An example showing the browser's interface:

enter image description here

and without it:

enter image description here

I'm not sure if it is to improve the visualization of the work or it is just a aesthetic thing.


  • Think of it this way; do you want me to be impressed at your design or do you want me to be impressed that you're using a Mac? – Ben Brocka Dec 21 '11 at 17:36
  • The first design (in my opinion) works better with the browser chrome, because it's not a "traditional looking" webpage. The second doesn't need it so much because the design is clearly a site (multiple columns, navigation elements, etc.). Either way, I'd include some sort of border, though, as example two just "bleeds" into the surrounding page in this case. – Daniel Newman Dec 21 '11 at 20:25
  • I would also add that if you do decide to use browser chrome, use the most minimalistic, stripped down browser possible... your fist example has distracting extension buttons on the toolbar. – Daniel Newman Dec 21 '11 at 20:28

I would not generally include the chrome, because it introduces unnecessary clutter - including such as in your example, details like other bookmarks, address bar and operating system specifics that detract from the overall context which is the content you intend to show off.

The amazon, bitly, eBay, tumblr and other bookmark icons are surplus to requirements, and although the address bar itself can initially seem useful as a way to incorporate (and convey) the URL of the page in question, that doesn't necessarily remain a constant for as long as the image is around.

My initial reaction to the first image provided is - oh - they're using an Apple OS, rather than thoughts about the content itself.

Different people use different browsers and if including the browser chrome was 'standard' we'd get a whole mish mash of different browsers and extraneous information - there would be no 'standard' standard.

Another reason not to include the chrome is that on some platforms the background is semi transparent, showing fuzzy representations of the desktop background, and would look awful if captured and displayed out of context. The same goes for browsers with the ability to customise the skin, such as with FireFox.

Otherwise, typically the chrome is just a plain old gray which is intended not to clash with any website content, but as a result does nothing to really show off a website either. Removing the chrome allows you to set off the website against a suitable background, be that black, white or anything else appropriate.

If you look at nearly all the results of Google Images search for 'web design portfolio', or you look at books like the Web Designers Idea Book, or the Taschen Icons series, there's no browser chrome ruining the views.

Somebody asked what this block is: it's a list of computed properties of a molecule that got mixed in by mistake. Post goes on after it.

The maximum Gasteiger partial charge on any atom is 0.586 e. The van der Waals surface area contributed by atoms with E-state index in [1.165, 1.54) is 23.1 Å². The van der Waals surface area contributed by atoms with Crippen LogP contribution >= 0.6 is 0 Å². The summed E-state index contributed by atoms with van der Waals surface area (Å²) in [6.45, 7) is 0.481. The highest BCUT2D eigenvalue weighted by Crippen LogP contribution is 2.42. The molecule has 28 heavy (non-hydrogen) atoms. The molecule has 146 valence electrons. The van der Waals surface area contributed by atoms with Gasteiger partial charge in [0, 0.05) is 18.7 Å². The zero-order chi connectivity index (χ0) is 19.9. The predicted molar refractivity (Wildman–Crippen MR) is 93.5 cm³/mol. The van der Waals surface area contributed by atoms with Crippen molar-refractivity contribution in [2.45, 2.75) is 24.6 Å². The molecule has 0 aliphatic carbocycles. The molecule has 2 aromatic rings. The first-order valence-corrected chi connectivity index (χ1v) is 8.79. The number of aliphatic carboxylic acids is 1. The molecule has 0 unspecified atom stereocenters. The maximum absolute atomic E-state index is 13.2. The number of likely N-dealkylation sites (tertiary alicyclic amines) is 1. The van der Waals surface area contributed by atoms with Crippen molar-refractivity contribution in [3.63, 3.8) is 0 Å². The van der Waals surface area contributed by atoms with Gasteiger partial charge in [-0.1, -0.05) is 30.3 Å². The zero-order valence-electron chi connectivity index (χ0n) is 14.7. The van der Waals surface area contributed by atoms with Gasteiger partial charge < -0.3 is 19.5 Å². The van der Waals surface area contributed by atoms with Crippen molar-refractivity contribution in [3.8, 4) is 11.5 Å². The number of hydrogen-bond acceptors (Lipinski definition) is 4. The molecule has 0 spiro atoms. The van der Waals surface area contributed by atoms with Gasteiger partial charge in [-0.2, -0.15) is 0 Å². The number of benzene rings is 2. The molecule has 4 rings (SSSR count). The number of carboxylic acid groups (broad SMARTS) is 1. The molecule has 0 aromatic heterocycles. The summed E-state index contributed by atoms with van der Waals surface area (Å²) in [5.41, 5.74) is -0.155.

The only time to include the chrome is if the chrome is an important part of the information you are trying to convey - such as the positioning of an element with respect to the border frame, or the relative position of an element in one browser compared to another, but if the primary intention is to show off the content, there's no need to include the chrome - even if you are using an Apple!

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  • 1
    +1 on "oh - they're using an Apple OS". it does distract. – Naoise Golden Dec 21 '11 at 12:07
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    When I see the page framed I immediately notice the browser. It always seems to be Safari's chrome when they do this too... – Ben Brocka Dec 21 '11 at 17:35

In this particular case, screenshots excluding the browser are fine.

We may include the browser when
- a context is expressly needed or desirable
- a particular browser is referenced, recommended, etc.,
- part of the browser features (say, the address bar) is referenced
- the UI has a white background without border - use the browser to frame it
- to clearly distinguish the image as a screenshot (and not a print, etc.)

There could be more reasons. Your one page on a white background without a border still looks OK to me, that could be an exception.

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This is an aesthetic choice (which can affect UX, but isn't really a UX issue per se). However, the first thing you notice with your examples (even though the designs are so different as to make for an uneven comparison) is that the first one is neatly bordered. The first one also jumps out as a web design screenshot, rather than potentially a brochure design, book/magazine page layout, or something else.

It's a neat and clean way to provide context as well as present the URL of the webpage (though it would be preferable if the first image could be blown up on selection to make the address bar easier to see).

If I were presenting a mockup to a client, I wouldn't frame it in a browser window, but I think including it in a portfolio works for a lot of minimalist designs. But definitely choose the browser carefully, as some look better than others. I would also clean up the browser chrome and get rid things like bookmark shortcuts or 3rd-party toolbars.

The only downside I can think of is that certain people have strong biases against certain OSes and browsers, but in the grand scheme of things, I don't think it really matters. But you can always avoid IE just to be safe.

My advice is to choose the option that fits best with your portfolio design. It's ultimately an aesthetic decision after all.

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